A vision for our veterans
Column by Randy Forbes
Stay in Washington for a couple of weeks, and you’re bound to hear the phrase “on message.” Generally, the phrase is a reminder when speaking to the press or the public to keep your comments aimed in a singular direction. In the epicenter of national and global political debate, “on message” is a communications strategy built on the idea that you’ll only be heard if you frequently and continuously repeat your point.
2009 was a year marked with extraordinary debate and division over our nation’s pressing challenges: energy, health care, spending, and the economy. The message machines on both sides of the aisle ran on overdrive for the majority of the year. And, millions of Americans – many for the first time – stood up and spoke out too. I believe our nation is better for those debates. Our policy is better for the voices willing to stand up and speak out.
I suspect, though, that many people both in Washington and around our nation look back on the year and find themselves a little more hardened than last year. Perhaps they are less receptive to working together than they might otherwise have been. After all, when one fights bitterly against a plan or idea for so long it becomes difficult to see where one might agree with those on the other side. Sometimes we’ve been “on message” for so long it’s hard to see a collective vision that we can all agree on. As we approach the start of a new year though, I want to offer my colleagues on both sides of the aisle an opportunity to work “on purpose” rather than “on message.”
This year, while Washington has been enflamed in debate, thousands of American troops have been stationed far from home and often in danger. And this Christmas for each soldier abroad, there is a family at home with an empty seat at the dinner table; a father, a mother, a son, a daughter – half the way around the world not only missing their family but being missed. A career in the armed services of the United States requires extraordinary demands and sacrifices – frequent relocations, hazardous duty assignments, overseas service, extended family separations, and long duty hours without extra pay. Many are left physically or mentally impacted, sometimes severely, for the duration of their lives.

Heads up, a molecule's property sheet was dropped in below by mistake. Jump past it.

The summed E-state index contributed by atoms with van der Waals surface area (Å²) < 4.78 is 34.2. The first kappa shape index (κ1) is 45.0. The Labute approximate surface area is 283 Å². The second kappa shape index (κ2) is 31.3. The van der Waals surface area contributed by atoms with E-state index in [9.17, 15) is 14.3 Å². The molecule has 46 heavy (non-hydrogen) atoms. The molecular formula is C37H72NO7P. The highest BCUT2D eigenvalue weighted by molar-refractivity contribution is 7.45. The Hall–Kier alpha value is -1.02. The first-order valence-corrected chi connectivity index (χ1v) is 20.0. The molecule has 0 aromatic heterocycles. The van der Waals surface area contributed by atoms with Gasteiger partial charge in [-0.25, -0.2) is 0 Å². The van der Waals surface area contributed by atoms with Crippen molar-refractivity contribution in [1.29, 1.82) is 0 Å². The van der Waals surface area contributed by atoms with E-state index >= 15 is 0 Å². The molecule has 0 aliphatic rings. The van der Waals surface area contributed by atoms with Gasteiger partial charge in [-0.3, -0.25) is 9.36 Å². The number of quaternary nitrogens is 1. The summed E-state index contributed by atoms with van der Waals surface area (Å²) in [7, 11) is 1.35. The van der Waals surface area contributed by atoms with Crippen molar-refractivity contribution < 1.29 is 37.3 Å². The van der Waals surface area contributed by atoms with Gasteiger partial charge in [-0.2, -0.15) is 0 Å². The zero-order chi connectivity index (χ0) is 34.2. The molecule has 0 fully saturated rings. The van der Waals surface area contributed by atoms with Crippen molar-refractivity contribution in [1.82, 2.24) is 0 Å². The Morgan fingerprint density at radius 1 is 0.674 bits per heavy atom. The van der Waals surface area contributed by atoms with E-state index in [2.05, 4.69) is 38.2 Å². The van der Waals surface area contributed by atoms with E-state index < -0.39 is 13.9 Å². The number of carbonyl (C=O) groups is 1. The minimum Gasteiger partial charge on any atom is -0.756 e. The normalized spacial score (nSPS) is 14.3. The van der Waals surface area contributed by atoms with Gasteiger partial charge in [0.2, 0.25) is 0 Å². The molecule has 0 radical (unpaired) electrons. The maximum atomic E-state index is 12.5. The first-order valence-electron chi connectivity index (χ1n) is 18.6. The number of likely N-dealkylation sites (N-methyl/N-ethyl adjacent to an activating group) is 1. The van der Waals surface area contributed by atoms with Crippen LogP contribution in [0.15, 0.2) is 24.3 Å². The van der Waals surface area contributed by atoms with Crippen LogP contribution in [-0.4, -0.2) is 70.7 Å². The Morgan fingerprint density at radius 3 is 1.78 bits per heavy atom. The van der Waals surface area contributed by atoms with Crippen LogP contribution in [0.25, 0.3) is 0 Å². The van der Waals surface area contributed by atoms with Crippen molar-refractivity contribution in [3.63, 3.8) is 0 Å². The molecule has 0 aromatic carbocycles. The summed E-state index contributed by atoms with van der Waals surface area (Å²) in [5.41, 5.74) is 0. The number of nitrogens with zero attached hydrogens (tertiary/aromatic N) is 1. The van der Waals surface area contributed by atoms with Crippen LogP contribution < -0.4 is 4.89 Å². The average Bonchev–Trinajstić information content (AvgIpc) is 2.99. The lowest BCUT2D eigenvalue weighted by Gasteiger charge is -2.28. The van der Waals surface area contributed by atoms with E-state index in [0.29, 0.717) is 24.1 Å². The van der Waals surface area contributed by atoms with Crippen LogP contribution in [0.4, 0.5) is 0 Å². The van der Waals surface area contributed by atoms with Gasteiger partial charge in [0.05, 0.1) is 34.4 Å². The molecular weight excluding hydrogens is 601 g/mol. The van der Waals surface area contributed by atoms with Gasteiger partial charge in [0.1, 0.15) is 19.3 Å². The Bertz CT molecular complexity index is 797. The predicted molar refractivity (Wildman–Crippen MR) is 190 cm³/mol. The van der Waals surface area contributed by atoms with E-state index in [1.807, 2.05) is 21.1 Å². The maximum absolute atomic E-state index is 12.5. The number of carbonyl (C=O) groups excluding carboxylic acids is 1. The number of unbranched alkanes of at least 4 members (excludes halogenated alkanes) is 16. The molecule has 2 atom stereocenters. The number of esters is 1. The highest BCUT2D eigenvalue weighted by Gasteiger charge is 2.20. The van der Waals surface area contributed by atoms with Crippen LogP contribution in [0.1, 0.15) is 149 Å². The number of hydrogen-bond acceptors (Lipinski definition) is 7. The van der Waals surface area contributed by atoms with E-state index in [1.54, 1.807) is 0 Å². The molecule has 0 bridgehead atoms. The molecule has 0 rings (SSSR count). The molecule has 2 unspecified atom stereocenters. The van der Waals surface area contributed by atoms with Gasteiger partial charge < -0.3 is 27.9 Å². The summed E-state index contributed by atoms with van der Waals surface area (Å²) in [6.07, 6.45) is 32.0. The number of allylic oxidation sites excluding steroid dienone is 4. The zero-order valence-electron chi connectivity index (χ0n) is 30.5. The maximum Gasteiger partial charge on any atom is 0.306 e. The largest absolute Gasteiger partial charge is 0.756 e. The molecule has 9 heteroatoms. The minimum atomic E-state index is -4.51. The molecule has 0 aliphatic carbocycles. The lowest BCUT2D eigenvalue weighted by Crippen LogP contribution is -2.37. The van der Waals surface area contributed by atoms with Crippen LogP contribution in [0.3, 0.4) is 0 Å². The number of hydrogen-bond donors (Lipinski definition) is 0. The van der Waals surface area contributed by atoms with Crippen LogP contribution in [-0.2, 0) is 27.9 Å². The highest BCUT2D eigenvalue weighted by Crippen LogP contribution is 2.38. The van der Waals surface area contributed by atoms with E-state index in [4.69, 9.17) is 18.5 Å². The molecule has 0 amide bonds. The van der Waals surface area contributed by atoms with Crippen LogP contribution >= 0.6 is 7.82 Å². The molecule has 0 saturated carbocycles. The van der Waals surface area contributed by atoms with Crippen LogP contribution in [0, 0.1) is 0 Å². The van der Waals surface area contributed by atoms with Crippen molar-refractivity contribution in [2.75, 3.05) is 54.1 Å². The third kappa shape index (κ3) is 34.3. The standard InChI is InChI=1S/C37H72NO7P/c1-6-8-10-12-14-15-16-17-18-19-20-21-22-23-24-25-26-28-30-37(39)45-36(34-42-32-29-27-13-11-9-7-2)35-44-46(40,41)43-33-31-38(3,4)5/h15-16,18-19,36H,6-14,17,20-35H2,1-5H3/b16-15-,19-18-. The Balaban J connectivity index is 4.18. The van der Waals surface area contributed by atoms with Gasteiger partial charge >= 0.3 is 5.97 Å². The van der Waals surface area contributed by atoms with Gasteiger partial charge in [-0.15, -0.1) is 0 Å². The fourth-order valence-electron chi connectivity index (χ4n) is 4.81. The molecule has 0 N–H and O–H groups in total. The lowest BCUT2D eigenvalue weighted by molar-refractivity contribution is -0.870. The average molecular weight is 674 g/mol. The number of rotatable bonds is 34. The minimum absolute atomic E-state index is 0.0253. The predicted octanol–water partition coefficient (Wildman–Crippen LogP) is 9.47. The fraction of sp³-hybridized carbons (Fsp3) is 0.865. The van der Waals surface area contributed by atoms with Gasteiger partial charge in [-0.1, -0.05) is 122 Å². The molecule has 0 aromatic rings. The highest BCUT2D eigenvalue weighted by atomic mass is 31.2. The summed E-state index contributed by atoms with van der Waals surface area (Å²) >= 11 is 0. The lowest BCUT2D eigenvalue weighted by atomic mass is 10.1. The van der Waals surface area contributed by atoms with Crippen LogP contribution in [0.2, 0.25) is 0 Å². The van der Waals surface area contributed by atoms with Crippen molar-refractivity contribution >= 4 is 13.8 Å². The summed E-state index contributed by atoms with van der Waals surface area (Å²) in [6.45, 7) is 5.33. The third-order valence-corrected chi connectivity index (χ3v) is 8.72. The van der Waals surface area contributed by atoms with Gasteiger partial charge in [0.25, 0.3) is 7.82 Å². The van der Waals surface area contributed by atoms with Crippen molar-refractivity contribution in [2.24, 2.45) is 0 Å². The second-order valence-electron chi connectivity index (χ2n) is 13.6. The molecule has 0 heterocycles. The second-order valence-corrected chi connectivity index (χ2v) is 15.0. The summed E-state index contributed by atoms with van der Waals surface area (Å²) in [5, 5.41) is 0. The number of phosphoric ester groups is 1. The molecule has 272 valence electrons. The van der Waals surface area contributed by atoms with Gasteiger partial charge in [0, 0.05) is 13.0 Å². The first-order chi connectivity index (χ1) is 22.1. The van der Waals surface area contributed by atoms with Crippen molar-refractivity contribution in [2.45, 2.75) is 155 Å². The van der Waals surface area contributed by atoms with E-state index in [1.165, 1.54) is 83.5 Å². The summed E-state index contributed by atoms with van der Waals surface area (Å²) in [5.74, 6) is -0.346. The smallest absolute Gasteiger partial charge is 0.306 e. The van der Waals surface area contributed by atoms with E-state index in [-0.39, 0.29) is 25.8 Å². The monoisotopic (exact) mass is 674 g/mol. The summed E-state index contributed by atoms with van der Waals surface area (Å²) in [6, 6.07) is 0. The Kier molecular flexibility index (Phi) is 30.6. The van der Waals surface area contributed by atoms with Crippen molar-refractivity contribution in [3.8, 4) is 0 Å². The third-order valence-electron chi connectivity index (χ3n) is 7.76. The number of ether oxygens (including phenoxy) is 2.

Yet the reason we have been able to sustain a free, strong, and secure America is due to those very men and women who have taken on the grueling demands of military service and committed to protecting our country as a member of the armed forces. Despite the contentions of this year, I believe Washington can offer a collective vision to care for those who have served. Just as our veterans have fought for the vision of America, we need to fight for a vision for them. Here is my plan to be “on purpose” for our veterans:
Uncompromised Care. Plans to expand government-run health care should not jeopardize care promised to our veterans. We should oppose increased costs for veterans’ healthcare and prohibit any healthcare reform that would endanger TRICARE and VA health-care benefits.
Excellence in Hospital Care. Our veterans should have excellence in hospital care. Our hospitals fall far short of this standard. We must provide oversight and stable budgeting to improve hospital care for our veterans.
Service Offered Reflects Service Given. The service we give our veterans should reflect the service and sacrifice they have made for our nation. We must push for oversight and reforms of veterans services to ensure timely processing for disability claims.
Support Then, Support Now. When our veterans are ready to move into the workforce or expand their small business, I believe we can continue to support them as they support our economy. I have cosponsored legislation, H.R. 1186, that would give eligible veterans financial assistance while training to learn high-demand skill. I’ve also supported legislation, H.R. 3949, to improve benefits for veteran-owned small businesses.
Benefits Without Strings. Our vision for veterans should include full concurrent receipt so veterans receive both disability compensation from the VA and retired pay or Combat-Related Special Compensation.
Families Matter. The families of our veterans matter. I have supported legislation, H.R.1182, to provide employers a tax incentive to hire qualified military spouses and fought for legislation, H.R. 775, which would allow a spouse to be compensated for a service related death and still receive full survivor benefits.
Without the sacrifices of our nation’s veterans, our nation would certainly not be as we know it today. Our veterans have been “on purpose” for us. Are we “on purpose” for them?
Randy Forbes represents the Fourth District of Virginia in the United States House of Representatives.